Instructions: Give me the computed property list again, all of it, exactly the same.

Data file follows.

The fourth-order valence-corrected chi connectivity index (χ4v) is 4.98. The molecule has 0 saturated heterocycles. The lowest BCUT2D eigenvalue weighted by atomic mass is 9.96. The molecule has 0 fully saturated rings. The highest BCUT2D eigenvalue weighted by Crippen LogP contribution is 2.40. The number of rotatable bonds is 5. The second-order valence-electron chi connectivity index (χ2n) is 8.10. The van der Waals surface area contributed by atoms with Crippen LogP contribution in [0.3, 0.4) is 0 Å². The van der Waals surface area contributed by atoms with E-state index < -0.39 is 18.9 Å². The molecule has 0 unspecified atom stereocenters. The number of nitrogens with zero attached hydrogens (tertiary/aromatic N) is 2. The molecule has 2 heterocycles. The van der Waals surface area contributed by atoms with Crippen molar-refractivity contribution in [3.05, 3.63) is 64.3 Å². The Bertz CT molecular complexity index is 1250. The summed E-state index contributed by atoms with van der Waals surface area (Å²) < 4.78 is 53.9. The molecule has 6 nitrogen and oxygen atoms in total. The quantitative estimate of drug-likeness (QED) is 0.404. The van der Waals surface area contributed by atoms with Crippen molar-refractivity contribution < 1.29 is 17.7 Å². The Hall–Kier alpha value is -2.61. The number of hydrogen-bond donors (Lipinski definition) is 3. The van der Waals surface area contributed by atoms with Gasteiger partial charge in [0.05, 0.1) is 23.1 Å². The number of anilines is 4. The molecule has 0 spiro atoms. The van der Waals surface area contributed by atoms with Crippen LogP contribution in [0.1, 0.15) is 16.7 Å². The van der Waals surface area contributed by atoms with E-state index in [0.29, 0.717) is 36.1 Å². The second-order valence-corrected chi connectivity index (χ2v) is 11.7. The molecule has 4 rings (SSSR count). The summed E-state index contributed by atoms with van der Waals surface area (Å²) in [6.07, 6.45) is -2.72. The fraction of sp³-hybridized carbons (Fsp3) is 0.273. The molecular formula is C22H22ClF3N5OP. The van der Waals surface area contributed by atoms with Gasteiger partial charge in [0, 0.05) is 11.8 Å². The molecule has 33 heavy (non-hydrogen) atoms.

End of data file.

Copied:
The fourth-order valence-corrected chi connectivity index (χ4v) is 4.98. The molecule has 0 saturated heterocycles. The lowest BCUT2D eigenvalue weighted by atomic mass is 9.96. The molecule has 0 fully saturated rings. The highest BCUT2D eigenvalue weighted by Crippen LogP contribution is 2.40. The number of rotatable bonds is 5. The second-order valence-electron chi connectivity index (χ2n) is 8.10. The van der Waals surface area contributed by atoms with Crippen LogP contribution in [0.3, 0.4) is 0 Å². The van der Waals surface area contributed by atoms with E-state index < -0.39 is 18.9 Å². The molecule has 0 unspecified atom stereocenters. The number of nitrogens with zero attached hydrogens (tertiary/aromatic N) is 2. The molecule has 2 heterocycles. The van der Waals surface area contributed by atoms with Crippen molar-refractivity contribution in [3.05, 3.63) is 64.3 Å². The Bertz CT molecular complexity index is 1250. The summed E-state index contributed by atoms with van der Waals surface area (Å²) < 4.78 is 53.9. The molecule has 6 nitrogen and oxygen atoms in total. The quantitative estimate of drug-likeness (QED) is 0.404. The van der Waals surface area contributed by atoms with Crippen molar-refractivity contribution < 1.29 is 17.7 Å². The Hall–Kier alpha value is -2.61. The number of hydrogen-bond donors (Lipinski definition) is 3. The van der Waals surface area contributed by atoms with Gasteiger partial charge in [0.05, 0.1) is 23.1 Å². The number of anilines is 4. The molecule has 0 spiro atoms. The van der Waals surface area contributed by atoms with Crippen LogP contribution in [0.1, 0.15) is 16.7 Å². The van der Waals surface area contributed by atoms with E-state index in [0.29, 0.717) is 36.1 Å². The second-order valence-corrected chi connectivity index (χ2v) is 11.7. The molecule has 4 rings (SSSR count). The summed E-state index contributed by atoms with van der Waals surface area (Å²) in [6.07, 6.45) is -2.72. The fraction of sp³-hybridized carbons (Fsp3) is 0.273. The molecular formula is C22H22ClF3N5OP. The van der Waals surface area contributed by atoms with Gasteiger partial charge in [0, 0.05) is 11.8 Å². The molecule has 33 heavy (non-hydrogen) atoms.